Report of the Independent Review Panel of the End of War List - Vietnam
25 Aug 1999
The End of War List Vietnam was a review of those individuals who had been recommended for an Imperial honour or award at the highest level of Australian command in Vietnam, but whose awards were subsequently downgraded or not made as a result of deliberations in Australia.
Between the end of the Vietnam war and the End of War List, Australia has insitituted its own system of Honours and Awards. Imperial awards were no longer available. The awards granted by the End of War List were to be the Australian equivalent of the Imperial awards which had been recommended in Vietnam.
Ex-Service organisations and individuals made representations concerning the translation of recommendations for the Military Medal, a level 3 Imperial award, to the Commendation for Gallantry, a level 4 Australian award and the exact equivalent of the Mentioned in Despatches which they had already received.
In early 1999 the Minister assisting the Minister for Defence, the Hon Bruce Scott MP, announced the formation of an Independent Review Panel to examine those aspects of the translation between the Imperial awards available during the Vietnam War which related to the Australian awards which had been granted by the End of War List, Vietnam to six soldiers. It was my pleasure to be able to ring each of them and let them know what we had recommended.
The Review Panel was headed by a former Secretary of the Department of Veterans Affairs, Mr Noel Tanzer AC, and the panel consisted of the National President of the Returned and Services League of Australia (RSL), MAJ GEN Peter Phillips AO MC (Ret) and Mr Clive Mitchell-Taylor, National President of the Vietnam Veterans Association of Australia (VVAA).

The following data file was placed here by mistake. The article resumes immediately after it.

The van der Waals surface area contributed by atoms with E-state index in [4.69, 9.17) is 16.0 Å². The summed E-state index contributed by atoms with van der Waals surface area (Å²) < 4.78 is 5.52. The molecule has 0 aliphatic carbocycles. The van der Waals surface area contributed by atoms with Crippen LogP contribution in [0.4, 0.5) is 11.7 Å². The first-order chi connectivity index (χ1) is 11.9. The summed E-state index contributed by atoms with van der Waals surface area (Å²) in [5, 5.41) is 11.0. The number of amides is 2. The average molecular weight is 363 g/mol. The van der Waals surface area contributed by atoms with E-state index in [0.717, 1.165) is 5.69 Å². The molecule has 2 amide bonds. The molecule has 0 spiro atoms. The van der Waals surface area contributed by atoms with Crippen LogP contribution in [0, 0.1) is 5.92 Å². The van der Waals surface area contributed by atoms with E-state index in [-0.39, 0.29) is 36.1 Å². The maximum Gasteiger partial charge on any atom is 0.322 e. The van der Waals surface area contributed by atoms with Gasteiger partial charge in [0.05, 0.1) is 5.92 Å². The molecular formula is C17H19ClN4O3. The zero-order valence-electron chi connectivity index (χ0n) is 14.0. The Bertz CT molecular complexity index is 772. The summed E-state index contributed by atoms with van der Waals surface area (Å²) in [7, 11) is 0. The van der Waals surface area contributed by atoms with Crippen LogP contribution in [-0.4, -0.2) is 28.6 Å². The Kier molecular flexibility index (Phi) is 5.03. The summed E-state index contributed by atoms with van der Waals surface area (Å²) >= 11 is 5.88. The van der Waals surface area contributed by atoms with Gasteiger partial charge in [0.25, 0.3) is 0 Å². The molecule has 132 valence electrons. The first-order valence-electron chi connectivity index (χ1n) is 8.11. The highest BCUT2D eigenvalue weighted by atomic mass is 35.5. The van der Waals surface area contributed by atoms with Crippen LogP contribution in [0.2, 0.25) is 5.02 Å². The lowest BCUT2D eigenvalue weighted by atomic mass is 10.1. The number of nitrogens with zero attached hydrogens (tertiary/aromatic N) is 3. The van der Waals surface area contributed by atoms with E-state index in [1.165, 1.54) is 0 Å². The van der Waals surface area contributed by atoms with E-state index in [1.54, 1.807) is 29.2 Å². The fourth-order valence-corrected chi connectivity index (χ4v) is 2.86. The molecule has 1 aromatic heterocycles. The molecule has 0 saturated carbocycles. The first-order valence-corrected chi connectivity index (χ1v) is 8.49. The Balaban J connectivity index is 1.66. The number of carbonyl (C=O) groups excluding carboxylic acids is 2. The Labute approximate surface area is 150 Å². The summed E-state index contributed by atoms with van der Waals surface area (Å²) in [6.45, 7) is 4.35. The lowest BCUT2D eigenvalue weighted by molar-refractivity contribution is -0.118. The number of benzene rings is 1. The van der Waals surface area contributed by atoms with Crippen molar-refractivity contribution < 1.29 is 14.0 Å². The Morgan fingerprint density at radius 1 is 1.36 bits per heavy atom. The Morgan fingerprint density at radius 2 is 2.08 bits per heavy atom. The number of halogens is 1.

The Review Panel made its report on 25 Aug 1999, explaining in detail the development of the Imperial awards system and recommending the award of the Medal for Gallantry to the six soldiers: John Douglas Burridge; Trevor William Byng; Frank Carr Cashmore; Kevin George Casson; Brian John Collett and Daniel John Handley.
The status of awards in both the Australian and the far more complex Imperial awards systems had been confused by reliance upon the Order of Wear, which placed the officer's cross, the MC, far above the soldier's MM, despite the fact that they were both level 3 awards. The Order of Wear also puts the MC above the 2nd level award for soldier's, the Distinguished Conduct Medal, so applying that logic would have meant that soldiers recommended for the DCM or MM would only have received the Commendation for Gallantry.
The Department of Defence, in scanning the report had incorrectly scanned the table of equivalence in the attached PDF. Having done the original research and prepared the actual report, I have corrected this.
Read the Report .